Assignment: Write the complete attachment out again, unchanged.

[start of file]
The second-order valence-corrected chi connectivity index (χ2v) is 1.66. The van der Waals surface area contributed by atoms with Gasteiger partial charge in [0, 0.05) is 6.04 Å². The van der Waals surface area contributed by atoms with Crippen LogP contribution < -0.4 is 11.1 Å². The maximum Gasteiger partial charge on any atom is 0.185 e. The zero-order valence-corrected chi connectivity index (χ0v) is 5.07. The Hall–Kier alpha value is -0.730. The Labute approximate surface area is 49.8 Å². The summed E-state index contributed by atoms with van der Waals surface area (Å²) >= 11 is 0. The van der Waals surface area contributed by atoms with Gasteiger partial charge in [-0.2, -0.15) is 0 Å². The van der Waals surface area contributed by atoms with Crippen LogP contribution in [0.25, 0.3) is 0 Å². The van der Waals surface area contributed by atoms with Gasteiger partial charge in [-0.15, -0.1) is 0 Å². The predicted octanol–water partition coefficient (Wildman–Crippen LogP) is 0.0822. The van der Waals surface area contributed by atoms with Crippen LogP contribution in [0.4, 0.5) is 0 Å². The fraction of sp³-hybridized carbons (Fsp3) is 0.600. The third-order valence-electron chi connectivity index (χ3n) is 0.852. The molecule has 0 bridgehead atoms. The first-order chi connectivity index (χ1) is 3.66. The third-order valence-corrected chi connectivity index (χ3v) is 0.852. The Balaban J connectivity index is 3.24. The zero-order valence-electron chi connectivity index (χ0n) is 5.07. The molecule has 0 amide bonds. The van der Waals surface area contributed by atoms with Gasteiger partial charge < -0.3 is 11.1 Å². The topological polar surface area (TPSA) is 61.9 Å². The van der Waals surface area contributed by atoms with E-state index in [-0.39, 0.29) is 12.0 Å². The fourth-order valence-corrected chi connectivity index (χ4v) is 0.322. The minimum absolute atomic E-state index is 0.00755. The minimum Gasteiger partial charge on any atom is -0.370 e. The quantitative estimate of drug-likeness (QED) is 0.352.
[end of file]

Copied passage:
The second-order valence-corrected chi connectivity index (χ2v) is 1.66. The van der Waals surface area contributed by atoms with Gasteiger partial charge in [0, 0.05) is 6.04 Å². The van der Waals surface area contributed by atoms with Crippen LogP contribution < -0.4 is 11.1 Å². The maximum Gasteiger partial charge on any atom is 0.185 e. The zero-order valence-corrected chi connectivity index (χ0v) is 5.07. The Hall–Kier alpha value is -0.730. The Labute approximate surface area is 49.8 Å². The summed E-state index contributed by atoms with van der Waals surface area (Å²) >= 11 is 0. The van der Waals surface area contributed by atoms with Gasteiger partial charge in [-0.2, -0.15) is 0 Å². The van der Waals surface area contributed by atoms with Crippen LogP contribution in [0.25, 0.3) is 0 Å². The van der Waals surface area contributed by atoms with Gasteiger partial charge in [-0.15, -0.1) is 0 Å². The predicted octanol–water partition coefficient (Wildman–Crippen LogP) is 0.0822. The van der Waals surface area contributed by atoms with Crippen LogP contribution in [0.4, 0.5) is 0 Å². The fraction of sp³-hybridized carbons (Fsp3) is 0.600. The third-order valence-electron chi connectivity index (χ3n) is 0.852. The molecule has 0 bridgehead atoms. The first-order chi connectivity index (χ1) is 3.66. The third-order valence-corrected chi connectivity index (χ3v) is 0.852. The Balaban J connectivity index is 3.24. The zero-order valence-electron chi connectivity index (χ0n) is 5.07. The molecule has 0 amide bonds. The van der Waals surface area contributed by atoms with Gasteiger partial charge < -0.3 is 11.1 Å². The topological polar surface area (TPSA) is 61.9 Å². The van der Waals surface area contributed by atoms with E-state index in [-0.39, 0.29) is 12.0 Å². The fourth-order valence-corrected chi connectivity index (χ4v) is 0.322. The minimum absolute atomic E-state index is 0.00755. The minimum Gasteiger partial charge on any atom is -0.370 e. The quantitative estimate of drug-likeness (QED) is 0.352.